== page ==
Uri Avnery: “How Goodly Are Thy Tents”
Uri Avnery: “How Goodly Are Thy Tents”
Three perspectives on the amazing growth of tent cities of protest across Israeli society.
by Uri Avnery
August 6, 2011
FIRST OF all, a warning.
Tent cities are springing up all over Israel. A social protest movement is gathering momentum. At some point in the near future, it may endanger the right-wing government.
At that point, there will be a temptation – perhaps an irresistible temptation – to “warm up the borders”. To start a nice little war. Call on the youth of Israel, the same young people now manning (and womanning) the tents, to go and defend the fatherland.
Nothing easier than that. A small provocation, a platoon crossing the border “to prevent the launching of a rocket”, a fire fight, a salvo of rockets – and lo and behold, a war. End of protest.
In September, just a few weeks from now, the Palestinians intend to apply to the UN for the recognition of the State of Palestine. Our politicians and generals are chanting in unison that this will cause a crisis – Palestinians in the occupied territories may rise in protest against the occupation, violent demonstrations may ensue, the army will be compelled to shoot – and lo and behold, a war. End of protest.
THREE WEEKS ago I was interviewed one morning by a Dutch journalist. At the end, she asked: “You are describing an awful situation. The extreme right-wing controls the Knesset and is enacting abominable anti-democratic laws. The people are indifferent and apathetic. There is no opposition to speak of. And yet you exude a spirit of optimism. How come?”
I answered that I have faith in the people of Israel. Contrary to appearances, we are a sane people. Some time, somewhere, a new movement will arise and change the situation. It may happen in a week, in a month, in a year. But it will come.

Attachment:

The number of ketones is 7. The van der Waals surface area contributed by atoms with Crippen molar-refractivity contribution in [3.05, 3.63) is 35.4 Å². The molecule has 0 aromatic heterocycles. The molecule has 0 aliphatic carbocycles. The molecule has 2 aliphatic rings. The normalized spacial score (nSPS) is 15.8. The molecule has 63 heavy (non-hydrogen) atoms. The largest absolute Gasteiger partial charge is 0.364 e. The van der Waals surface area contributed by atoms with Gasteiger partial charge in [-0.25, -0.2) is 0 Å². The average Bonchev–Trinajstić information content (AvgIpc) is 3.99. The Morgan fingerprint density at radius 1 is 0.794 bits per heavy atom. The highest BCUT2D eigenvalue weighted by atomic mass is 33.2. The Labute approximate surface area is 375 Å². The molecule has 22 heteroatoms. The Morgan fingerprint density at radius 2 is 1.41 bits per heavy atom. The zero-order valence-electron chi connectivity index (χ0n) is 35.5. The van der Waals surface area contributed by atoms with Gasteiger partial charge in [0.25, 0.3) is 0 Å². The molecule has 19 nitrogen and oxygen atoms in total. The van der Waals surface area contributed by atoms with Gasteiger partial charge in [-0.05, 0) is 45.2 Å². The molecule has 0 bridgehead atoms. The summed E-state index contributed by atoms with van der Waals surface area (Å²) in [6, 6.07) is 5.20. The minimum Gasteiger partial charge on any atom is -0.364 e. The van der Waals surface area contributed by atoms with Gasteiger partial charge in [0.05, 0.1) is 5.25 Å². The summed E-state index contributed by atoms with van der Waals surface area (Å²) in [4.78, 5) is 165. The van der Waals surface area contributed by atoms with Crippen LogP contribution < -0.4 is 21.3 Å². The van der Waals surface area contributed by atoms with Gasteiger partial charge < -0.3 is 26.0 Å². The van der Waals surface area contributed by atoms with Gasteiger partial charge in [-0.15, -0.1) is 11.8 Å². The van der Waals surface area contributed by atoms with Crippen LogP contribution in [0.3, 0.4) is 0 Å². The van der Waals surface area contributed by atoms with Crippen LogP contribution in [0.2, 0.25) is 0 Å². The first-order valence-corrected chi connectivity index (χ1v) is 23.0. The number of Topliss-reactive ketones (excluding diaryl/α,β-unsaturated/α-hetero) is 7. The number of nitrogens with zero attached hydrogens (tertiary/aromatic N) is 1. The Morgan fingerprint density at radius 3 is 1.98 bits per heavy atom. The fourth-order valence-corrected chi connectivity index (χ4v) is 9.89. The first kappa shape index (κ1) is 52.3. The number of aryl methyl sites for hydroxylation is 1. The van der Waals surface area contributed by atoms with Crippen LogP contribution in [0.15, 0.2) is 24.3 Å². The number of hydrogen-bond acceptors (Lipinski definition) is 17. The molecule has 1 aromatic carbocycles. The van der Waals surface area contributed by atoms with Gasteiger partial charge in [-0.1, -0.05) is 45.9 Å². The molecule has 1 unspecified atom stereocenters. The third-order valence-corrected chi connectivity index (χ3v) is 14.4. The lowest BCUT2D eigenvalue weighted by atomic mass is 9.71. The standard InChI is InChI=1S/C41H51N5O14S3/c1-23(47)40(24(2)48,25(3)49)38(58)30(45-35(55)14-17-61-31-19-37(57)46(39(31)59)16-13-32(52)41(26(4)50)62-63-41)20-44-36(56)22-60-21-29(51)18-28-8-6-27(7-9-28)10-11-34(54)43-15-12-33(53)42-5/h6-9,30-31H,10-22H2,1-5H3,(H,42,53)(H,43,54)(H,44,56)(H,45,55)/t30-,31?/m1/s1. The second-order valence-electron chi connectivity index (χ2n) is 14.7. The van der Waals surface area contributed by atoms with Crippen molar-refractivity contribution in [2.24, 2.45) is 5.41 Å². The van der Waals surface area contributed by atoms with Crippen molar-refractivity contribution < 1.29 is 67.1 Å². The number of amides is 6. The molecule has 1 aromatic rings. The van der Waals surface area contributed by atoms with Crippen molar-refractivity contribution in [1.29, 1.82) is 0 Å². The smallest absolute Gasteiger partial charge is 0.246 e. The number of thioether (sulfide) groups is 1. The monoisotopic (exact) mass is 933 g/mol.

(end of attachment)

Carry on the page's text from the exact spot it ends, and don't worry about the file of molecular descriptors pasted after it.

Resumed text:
On that very same day, just a few hours later, a young woman called Daphne Liff, with an improbable man’s hat perched on her flowing hair, said to herself: “Enough!”
She had been evicted by her landlady because she couldn’t afford the rent. She set up a tent in Rothschild Boulevard, a long, tree-lined thoroughfare in the center of Tel Aviv. The news spread through facebook, and within an hour, dozens of tents had sprung up. Within a week, there were some 400 tents, spread out in a double line more than a mile long.
Similar tent-cities sprang up in Jerusalem, Haifa and a dozen smaller towns. The next Saturday, tens of thousands joined protest marches in Tel Aviv and elsewhere. Last Saturday, they numbered more than 150,000.
This”] has now become the center of Israeli life. The Rothschild tent city has assumed a life of its own –a cross between Tahrir Square and Woodstock, with a touch of Hyde Park corner thrown in for good measure. The mood is indescribably upbeat, masses of people come to visit and return home full of enthusiasm and hope. Everybody can feel that something momentous is happening.
Seeing the tents, I was reminded of the words of Balaam, who was sent by the king of Moab to curse the children of Israel in the desert (Numbers 24) and instead exclaimed: “How goodly are thy tents, O Jacob, and thy tabernacles, Oh Israel!”
IT ALL started in a remote little town in Tunisia, when an unlicensed market vendor was arrested by a policewoman. It seems that in the ensuing altercation, the woman struck the man in the face, a terrible humiliation for a Tunisian man. He set himself on fire. What followed is history: the revolution in Tunisia, regime change in Egypt, uprisings all over the Middle East.